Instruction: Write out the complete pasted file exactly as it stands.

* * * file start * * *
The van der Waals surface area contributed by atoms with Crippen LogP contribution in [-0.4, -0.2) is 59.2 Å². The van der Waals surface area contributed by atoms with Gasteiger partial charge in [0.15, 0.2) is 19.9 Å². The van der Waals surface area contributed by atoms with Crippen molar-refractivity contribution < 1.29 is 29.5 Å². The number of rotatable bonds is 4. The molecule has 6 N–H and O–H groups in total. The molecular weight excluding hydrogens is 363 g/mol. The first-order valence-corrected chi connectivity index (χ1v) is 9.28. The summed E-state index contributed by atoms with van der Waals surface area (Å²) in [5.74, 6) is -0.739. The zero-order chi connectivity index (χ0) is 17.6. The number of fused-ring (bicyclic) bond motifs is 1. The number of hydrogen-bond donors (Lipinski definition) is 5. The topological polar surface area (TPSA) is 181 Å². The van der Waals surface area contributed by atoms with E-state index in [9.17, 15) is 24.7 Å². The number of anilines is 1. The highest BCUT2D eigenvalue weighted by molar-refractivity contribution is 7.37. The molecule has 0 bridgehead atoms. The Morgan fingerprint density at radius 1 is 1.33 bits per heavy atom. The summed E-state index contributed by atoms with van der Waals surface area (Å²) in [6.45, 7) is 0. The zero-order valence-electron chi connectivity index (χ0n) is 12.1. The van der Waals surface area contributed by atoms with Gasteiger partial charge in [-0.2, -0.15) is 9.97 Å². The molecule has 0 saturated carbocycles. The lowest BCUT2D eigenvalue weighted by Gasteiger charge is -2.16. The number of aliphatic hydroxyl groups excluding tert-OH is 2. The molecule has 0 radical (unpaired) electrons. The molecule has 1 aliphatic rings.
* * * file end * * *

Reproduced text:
The van der Waals surface area contributed by atoms with Crippen LogP contribution in [-0.4, -0.2) is 59.2 Å². The van der Waals surface area contributed by atoms with Gasteiger partial charge in [0.15, 0.2) is 19.9 Å². The van der Waals surface area contributed by atoms with Crippen molar-refractivity contribution < 1.29 is 29.5 Å². The number of rotatable bonds is 4. The molecule has 6 N–H and O–H groups in total. The molecular weight excluding hydrogens is 363 g/mol. The first-order valence-corrected chi connectivity index (χ1v) is 9.28. The summed E-state index contributed by atoms with van der Waals surface area (Å²) in [5.74, 6) is -0.739. The zero-order chi connectivity index (χ0) is 17.6. The number of fused-ring (bicyclic) bond motifs is 1. The number of hydrogen-bond donors (Lipinski definition) is 5. The topological polar surface area (TPSA) is 181 Å². The van der Waals surface area contributed by atoms with E-state index in [9.17, 15) is 24.7 Å². The number of anilines is 1. The highest BCUT2D eigenvalue weighted by molar-refractivity contribution is 7.37. The molecule has 0 bridgehead atoms. The Morgan fingerprint density at radius 1 is 1.33 bits per heavy atom. The summed E-state index contributed by atoms with van der Waals surface area (Å²) in [6.45, 7) is 0. The zero-order valence-electron chi connectivity index (χ0n) is 12.1. The van der Waals surface area contributed by atoms with Gasteiger partial charge in [-0.2, -0.15) is 9.97 Å². The molecule has 0 saturated carbocycles. The lowest BCUT2D eigenvalue weighted by Gasteiger charge is -2.16. The number of aliphatic hydroxyl groups excluding tert-OH is 2. The molecule has 0 radical (unpaired) electrons. The molecule has 1 aliphatic rings.